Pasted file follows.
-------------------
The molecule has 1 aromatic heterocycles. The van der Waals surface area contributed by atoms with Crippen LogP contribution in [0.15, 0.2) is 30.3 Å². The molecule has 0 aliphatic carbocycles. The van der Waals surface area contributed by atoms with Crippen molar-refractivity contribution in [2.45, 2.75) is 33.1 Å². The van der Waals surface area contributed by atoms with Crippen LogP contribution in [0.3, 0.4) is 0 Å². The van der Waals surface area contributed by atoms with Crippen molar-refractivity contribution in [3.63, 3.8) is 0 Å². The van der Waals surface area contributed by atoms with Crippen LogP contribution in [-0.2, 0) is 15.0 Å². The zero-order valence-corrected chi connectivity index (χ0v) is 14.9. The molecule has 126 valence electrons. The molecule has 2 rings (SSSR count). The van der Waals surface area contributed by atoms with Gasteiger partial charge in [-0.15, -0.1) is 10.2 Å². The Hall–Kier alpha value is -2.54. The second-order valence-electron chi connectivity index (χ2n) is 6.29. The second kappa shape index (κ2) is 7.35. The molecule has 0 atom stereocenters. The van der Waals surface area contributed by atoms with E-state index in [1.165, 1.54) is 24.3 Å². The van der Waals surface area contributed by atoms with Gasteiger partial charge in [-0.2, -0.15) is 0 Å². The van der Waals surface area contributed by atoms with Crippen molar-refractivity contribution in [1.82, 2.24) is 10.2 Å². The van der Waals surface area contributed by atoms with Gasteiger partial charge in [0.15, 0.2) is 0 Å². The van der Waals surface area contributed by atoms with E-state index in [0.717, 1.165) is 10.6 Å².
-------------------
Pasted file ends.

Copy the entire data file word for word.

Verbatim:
The molecule has 1 aromatic heterocycles. The van der Waals surface area contributed by atoms with Crippen LogP contribution in [0.15, 0.2) is 30.3 Å². The molecule has 0 aliphatic carbocycles. The van der Waals surface area contributed by atoms with Crippen molar-refractivity contribution in [2.45, 2.75) is 33.1 Å². The van der Waals surface area contributed by atoms with Crippen LogP contribution in [0.3, 0.4) is 0 Å². The van der Waals surface area contributed by atoms with Crippen molar-refractivity contribution in [3.63, 3.8) is 0 Å². The van der Waals surface area contributed by atoms with Crippen LogP contribution in [-0.2, 0) is 15.0 Å². The zero-order valence-corrected chi connectivity index (χ0v) is 14.9. The molecule has 126 valence electrons. The molecule has 2 rings (SSSR count). The van der Waals surface area contributed by atoms with Gasteiger partial charge in [-0.15, -0.1) is 10.2 Å². The Hall–Kier alpha value is -2.54. The second-order valence-electron chi connectivity index (χ2n) is 6.29. The second kappa shape index (κ2) is 7.35. The molecule has 0 atom stereocenters. The van der Waals surface area contributed by atoms with E-state index in [1.165, 1.54) is 24.3 Å². The van der Waals surface area contributed by atoms with Gasteiger partial charge in [-0.2, -0.15) is 0 Å². The van der Waals surface area contributed by atoms with Crippen molar-refractivity contribution in [1.82, 2.24) is 10.2 Å². The van der Waals surface area contributed by atoms with Gasteiger partial charge in [0.15, 0.2) is 0 Å². The van der Waals surface area contributed by atoms with E-state index in [0.717, 1.165) is 10.6 Å².